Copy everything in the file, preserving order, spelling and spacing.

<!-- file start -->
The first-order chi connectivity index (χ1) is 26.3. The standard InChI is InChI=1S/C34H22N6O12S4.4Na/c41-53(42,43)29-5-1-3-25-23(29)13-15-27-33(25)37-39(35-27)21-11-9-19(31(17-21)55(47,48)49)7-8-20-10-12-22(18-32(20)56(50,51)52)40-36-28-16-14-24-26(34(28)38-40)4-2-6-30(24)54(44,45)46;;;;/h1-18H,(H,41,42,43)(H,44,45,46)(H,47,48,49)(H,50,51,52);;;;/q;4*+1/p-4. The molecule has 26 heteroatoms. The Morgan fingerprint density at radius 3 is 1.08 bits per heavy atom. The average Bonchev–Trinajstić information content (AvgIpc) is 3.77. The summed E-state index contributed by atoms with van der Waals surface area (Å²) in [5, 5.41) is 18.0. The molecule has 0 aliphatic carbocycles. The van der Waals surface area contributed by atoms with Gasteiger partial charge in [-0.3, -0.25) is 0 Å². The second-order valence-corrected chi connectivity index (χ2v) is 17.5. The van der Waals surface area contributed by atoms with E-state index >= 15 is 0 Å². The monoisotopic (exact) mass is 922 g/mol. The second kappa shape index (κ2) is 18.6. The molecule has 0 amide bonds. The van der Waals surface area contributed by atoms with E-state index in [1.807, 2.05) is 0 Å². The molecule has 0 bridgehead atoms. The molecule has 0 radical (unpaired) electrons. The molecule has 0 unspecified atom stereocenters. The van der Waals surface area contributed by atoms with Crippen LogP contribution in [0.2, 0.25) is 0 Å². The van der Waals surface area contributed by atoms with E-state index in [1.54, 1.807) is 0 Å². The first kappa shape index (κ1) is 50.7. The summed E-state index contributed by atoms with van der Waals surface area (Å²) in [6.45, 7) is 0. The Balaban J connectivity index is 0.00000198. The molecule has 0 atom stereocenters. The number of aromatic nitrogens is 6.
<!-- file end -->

The first-order chi connectivity index (χ1) is 26.3. The standard InChI is InChI=1S/C34H22N6O12S4.4Na/c41-53(42,43)29-5-1-3-25-23(29)13-15-27-33(25)37-39(35-27)21-11-9-19(31(17-21)55(47,48)49)7-8-20-10-12-22(18-32(20)56(50,51)52)40-36-28-16-14-24-26(34(28)38-40)4-2-6-30(24)54(44,45)46;;;;/h1-18H,(H,41,42,43)(H,44,45,46)(H,47,48,49)(H,50,51,52);;;;/q;4*+1/p-4. The molecule has 26 heteroatoms. The Morgan fingerprint density at radius 3 is 1.08 bits per heavy atom. The average Bonchev–Trinajstić information content (AvgIpc) is 3.77. The summed E-state index contributed by atoms with van der Waals surface area (Å²) in [5, 5.41) is 18.0. The molecule has 0 aliphatic carbocycles. The van der Waals surface area contributed by atoms with Gasteiger partial charge in [-0.3, -0.25) is 0 Å². The second-order valence-corrected chi connectivity index (χ2v) is 17.5. The van der Waals surface area contributed by atoms with E-state index >= 15 is 0 Å². The monoisotopic (exact) mass is 922 g/mol. The second kappa shape index (κ2) is 18.6. The molecule has 0 amide bonds. The van der Waals surface area contributed by atoms with E-state index in [1.807, 2.05) is 0 Å². The molecule has 0 bridgehead atoms. The molecule has 0 radical (unpaired) electrons. The molecule has 0 unspecified atom stereocenters. The van der Waals surface area contributed by atoms with Crippen LogP contribution in [0.2, 0.25) is 0 Å². The van der Waals surface area contributed by atoms with E-state index in [1.54, 1.807) is 0 Å². The first kappa shape index (κ1) is 50.7. The summed E-state index contributed by atoms with van der Waals surface area (Å²) in [6.45, 7) is 0. The Balaban J connectivity index is 0.00000198. The molecule has 0 atom stereocenters. The number of aromatic nitrogens is 6.